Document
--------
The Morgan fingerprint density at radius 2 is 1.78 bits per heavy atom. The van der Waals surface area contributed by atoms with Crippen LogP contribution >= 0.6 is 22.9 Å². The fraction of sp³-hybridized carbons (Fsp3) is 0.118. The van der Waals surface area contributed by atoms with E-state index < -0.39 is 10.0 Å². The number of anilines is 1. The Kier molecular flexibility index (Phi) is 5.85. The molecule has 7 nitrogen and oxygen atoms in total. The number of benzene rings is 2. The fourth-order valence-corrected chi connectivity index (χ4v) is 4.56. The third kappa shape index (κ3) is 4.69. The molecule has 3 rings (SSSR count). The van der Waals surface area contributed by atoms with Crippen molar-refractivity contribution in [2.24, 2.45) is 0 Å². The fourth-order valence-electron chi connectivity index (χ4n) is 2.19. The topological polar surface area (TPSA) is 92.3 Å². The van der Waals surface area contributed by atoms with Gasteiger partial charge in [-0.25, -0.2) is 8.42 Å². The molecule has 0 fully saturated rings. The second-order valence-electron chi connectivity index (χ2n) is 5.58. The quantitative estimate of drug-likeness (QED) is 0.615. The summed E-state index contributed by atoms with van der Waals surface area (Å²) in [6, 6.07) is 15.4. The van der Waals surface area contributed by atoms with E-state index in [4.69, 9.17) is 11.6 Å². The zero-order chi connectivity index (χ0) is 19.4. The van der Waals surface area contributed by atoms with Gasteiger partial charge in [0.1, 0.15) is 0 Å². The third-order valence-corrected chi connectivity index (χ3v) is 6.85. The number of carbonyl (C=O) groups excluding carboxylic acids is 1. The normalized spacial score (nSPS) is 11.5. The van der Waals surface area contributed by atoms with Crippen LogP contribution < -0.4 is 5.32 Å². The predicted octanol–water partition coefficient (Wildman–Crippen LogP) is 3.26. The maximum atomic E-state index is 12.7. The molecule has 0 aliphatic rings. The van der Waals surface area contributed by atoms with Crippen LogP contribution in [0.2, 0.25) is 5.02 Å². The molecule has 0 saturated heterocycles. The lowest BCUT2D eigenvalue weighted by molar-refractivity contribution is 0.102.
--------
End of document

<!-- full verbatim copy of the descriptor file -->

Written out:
The Morgan fingerprint density at radius 2 is 1.78 bits per heavy atom. The van der Waals surface area contributed by atoms with Crippen LogP contribution >= 0.6 is 22.9 Å². The fraction of sp³-hybridized carbons (Fsp3) is 0.118. The van der Waals surface area contributed by atoms with E-state index < -0.39 is 10.0 Å². The number of anilines is 1. The Kier molecular flexibility index (Phi) is 5.85. The molecule has 7 nitrogen and oxygen atoms in total. The number of benzene rings is 2. The fourth-order valence-corrected chi connectivity index (χ4v) is 4.56. The third kappa shape index (κ3) is 4.69. The molecule has 3 rings (SSSR count). The van der Waals surface area contributed by atoms with Crippen molar-refractivity contribution in [2.24, 2.45) is 0 Å². The fourth-order valence-electron chi connectivity index (χ4n) is 2.19. The topological polar surface area (TPSA) is 92.3 Å². The van der Waals surface area contributed by atoms with Gasteiger partial charge in [-0.25, -0.2) is 8.42 Å². The molecule has 0 fully saturated rings. The second-order valence-electron chi connectivity index (χ2n) is 5.58. The quantitative estimate of drug-likeness (QED) is 0.615. The summed E-state index contributed by atoms with van der Waals surface area (Å²) in [6, 6.07) is 15.4. The van der Waals surface area contributed by atoms with E-state index in [4.69, 9.17) is 11.6 Å². The zero-order chi connectivity index (χ0) is 19.4. The van der Waals surface area contributed by atoms with Gasteiger partial charge in [0.1, 0.15) is 0 Å². The third-order valence-corrected chi connectivity index (χ3v) is 6.85. The number of carbonyl (C=O) groups excluding carboxylic acids is 1. The normalized spacial score (nSPS) is 11.5. The van der Waals surface area contributed by atoms with Crippen LogP contribution < -0.4 is 5.32 Å². The predicted octanol–water partition coefficient (Wildman–Crippen LogP) is 3.26. The maximum atomic E-state index is 12.7. The molecule has 0 aliphatic rings. The van der Waals surface area contributed by atoms with Crippen LogP contribution in [0.2, 0.25) is 5.02 Å². The molecule has 0 saturated heterocycles. The lowest BCUT2D eigenvalue weighted by molar-refractivity contribution is 0.102.